A 39-year-old Glenville woman is planning legal action against Saratoga Springs Police Chief Christopher Cole and the city for identifying her as the woman with whom Cole had exchanged sexually explicit text messages and photos.
Cole released a statement Thursday admitting he had an “intermittent” personal relationship with the woman and, using his personal cell phone, sometimes exchanged sexually explicit photos and text messages with her.
He also named the woman, Laurie Masi, in the statement.
Masi has retained The DeLorenzo Law Firm to represent her in a civil rights case against the city, the city police department, and Cole, said Paul DeLorenzo of the Schenectady-based law firm.
DeLorenzo said Friday that Cole’s decision to “publicly identify Ms. Masi, a private citizen who simply wanted to distance herself from him and his unwanted behaviors, has had immediate consequences for Ms. Masi and her children and sends a chilling message to those who seek only to be left alone.” Masi has children ages 6 and 10 but is not currently married, he said.
Shortly after a local television station contacted Saratoga Springs Public Safety Commissioner Richard Wirth this week about a woman who planned to release, on-air, information about Cole and his sexually explicit text message and photos, Cole “publicly identified Ms. Masi in a news release that grossly mischaracterized the nature of their relationship,” DeLorenzo said in a statement.
DeLorenzo said at one time Cole and Masi did have a consensual relationship but that Masi had told Cole to stop sending the explicit text messages and photos.
Cole said in a statement that he sent one explicit photo on his cellphone while he was on his lunch break but “behind closed doors” in his office in Saratoga Springs City Hall. “I realize now that this was an error in judgment,” he said in his statement.
The press statement was forwarded, through Cole’s private lawyer, Christopher Watt of Saratoga Springs, to Wirth on Thursday. In the city’s commission form of government, the public safety commissioner appoints the police chief. Cole was appointed chief in 2009 by then-Public Safety Commissioner Ron Kim.
Cole, 45, joined the police department in 1990 and worked his way up the ranks to the $92,432 job as chief. He has been legally separated from his wife for 3 1⁄2 years.
Wirth said Friday evening that he had no comment about the possible civil rights case against Cole and the city.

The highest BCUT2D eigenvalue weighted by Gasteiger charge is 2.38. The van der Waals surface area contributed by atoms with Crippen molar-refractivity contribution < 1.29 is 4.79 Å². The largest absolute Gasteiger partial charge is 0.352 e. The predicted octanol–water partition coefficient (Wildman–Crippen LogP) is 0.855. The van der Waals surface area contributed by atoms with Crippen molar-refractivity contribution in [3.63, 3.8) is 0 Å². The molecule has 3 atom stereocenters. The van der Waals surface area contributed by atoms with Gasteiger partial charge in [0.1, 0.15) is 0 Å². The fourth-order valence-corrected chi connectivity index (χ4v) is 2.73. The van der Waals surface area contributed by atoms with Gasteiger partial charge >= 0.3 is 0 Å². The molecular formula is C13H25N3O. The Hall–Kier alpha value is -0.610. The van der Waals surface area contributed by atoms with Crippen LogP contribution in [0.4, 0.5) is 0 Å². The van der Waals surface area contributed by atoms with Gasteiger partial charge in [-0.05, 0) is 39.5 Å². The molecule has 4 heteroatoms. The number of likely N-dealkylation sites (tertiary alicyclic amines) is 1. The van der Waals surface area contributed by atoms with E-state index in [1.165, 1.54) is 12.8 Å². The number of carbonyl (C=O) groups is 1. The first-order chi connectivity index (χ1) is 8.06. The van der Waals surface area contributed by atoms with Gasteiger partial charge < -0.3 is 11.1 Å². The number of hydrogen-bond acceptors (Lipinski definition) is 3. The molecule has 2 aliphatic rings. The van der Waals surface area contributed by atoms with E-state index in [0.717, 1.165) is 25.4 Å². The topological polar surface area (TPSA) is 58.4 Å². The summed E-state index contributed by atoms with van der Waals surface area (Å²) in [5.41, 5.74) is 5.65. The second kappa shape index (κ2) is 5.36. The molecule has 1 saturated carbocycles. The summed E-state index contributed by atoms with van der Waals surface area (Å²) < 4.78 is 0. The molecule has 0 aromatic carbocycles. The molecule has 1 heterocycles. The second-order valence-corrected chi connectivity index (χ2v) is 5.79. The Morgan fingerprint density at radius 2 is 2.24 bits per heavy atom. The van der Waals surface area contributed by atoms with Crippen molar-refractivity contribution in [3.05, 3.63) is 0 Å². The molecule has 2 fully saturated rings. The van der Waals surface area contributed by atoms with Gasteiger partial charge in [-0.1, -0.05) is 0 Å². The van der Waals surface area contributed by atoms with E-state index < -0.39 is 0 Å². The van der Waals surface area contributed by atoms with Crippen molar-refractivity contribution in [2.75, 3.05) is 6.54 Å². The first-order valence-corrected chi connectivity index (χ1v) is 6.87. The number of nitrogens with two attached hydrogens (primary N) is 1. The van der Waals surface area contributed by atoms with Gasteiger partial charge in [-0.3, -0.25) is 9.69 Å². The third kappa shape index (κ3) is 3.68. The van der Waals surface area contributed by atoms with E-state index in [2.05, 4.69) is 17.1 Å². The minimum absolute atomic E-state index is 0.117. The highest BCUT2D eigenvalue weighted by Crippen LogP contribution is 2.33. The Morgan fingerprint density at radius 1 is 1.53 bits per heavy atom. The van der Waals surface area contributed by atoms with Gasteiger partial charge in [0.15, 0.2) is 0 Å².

No action has been taken to discipline Cole, whom Wirth said has done an excellent job as a police officer and a police chief. Cole took a vacation day Friday but is expected to return to work Monday.
Wirth said he is reviewing the facts of the case and considering what disciplinary options are available to him under Civil Service laws and regulations. He said these options could include everything from an administrative leave to outright termination.
Wirth said in his opinion Cole did not violate any departmental regulations by sending the messages and photos. However, such conduct is unbecoming a police officer, especially a chief, he said.
Wirth maintains that he has never received a formal complaint from anyone about Cole’s behavior. He said the woman contacted the police department on May 31 and talked to one of the officers on duty. She was told the complaint should be made to the public safety commissioner, not the police department.
“She never called me, she never called the commissioner’s office,” Wirth said.
In absence of an official complaint, Wirth said, he is unable to initiate “an official investigation.”
DeLorenzo said Friday that he wants to “sit down with city officials” and discuss the issue prior to filing legal papers. He said he would contact city officials about such a meeting on Monday.
“Ms. Masi views this as a personal matter between she and Mr. Cole and not as a reflection upon the city of Saratoga Springs or its police department,” DeLorenzo said.
“However, it is impossible in this instance, to separate the actions of Mr. Cole from his position of authority as chief of police and it is for this reason that Ms. Masi is initiating a civil rights action naming all three as defendants,” DeLorenzo said in a prepared statement.